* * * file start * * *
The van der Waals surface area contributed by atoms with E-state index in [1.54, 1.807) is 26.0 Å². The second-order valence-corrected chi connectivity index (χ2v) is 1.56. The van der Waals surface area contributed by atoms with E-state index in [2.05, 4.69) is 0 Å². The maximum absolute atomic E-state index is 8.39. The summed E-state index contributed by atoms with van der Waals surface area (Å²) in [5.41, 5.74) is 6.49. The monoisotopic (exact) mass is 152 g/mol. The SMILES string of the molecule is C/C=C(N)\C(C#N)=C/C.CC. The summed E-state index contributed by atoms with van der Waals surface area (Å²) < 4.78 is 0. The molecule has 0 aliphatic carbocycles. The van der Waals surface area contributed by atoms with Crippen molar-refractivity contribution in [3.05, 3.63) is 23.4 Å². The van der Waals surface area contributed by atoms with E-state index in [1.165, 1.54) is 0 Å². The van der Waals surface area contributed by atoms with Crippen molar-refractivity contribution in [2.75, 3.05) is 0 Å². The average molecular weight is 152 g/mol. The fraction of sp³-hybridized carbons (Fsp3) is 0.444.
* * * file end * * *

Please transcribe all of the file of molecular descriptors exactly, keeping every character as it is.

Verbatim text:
The van der Waals surface area contributed by atoms with E-state index in [1.54, 1.807) is 26.0 Å². The second-order valence-corrected chi connectivity index (χ2v) is 1.56. The van der Waals surface area contributed by atoms with E-state index in [2.05, 4.69) is 0 Å². The maximum absolute atomic E-state index is 8.39. The summed E-state index contributed by atoms with van der Waals surface area (Å²) in [5.41, 5.74) is 6.49. The monoisotopic (exact) mass is 152 g/mol. The SMILES string of the molecule is C/C=C(N)\C(C#N)=C/C.CC. The summed E-state index contributed by atoms with van der Waals surface area (Å²) < 4.78 is 0. The molecule has 0 aliphatic carbocycles. The van der Waals surface area contributed by atoms with Crippen molar-refractivity contribution in [3.05, 3.63) is 23.4 Å². The van der Waals surface area contributed by atoms with E-state index in [1.165, 1.54) is 0 Å². The van der Waals surface area contributed by atoms with Crippen molar-refractivity contribution in [2.75, 3.05) is 0 Å². The average molecular weight is 152 g/mol. The fraction of sp³-hybridized carbons (Fsp3) is 0.444.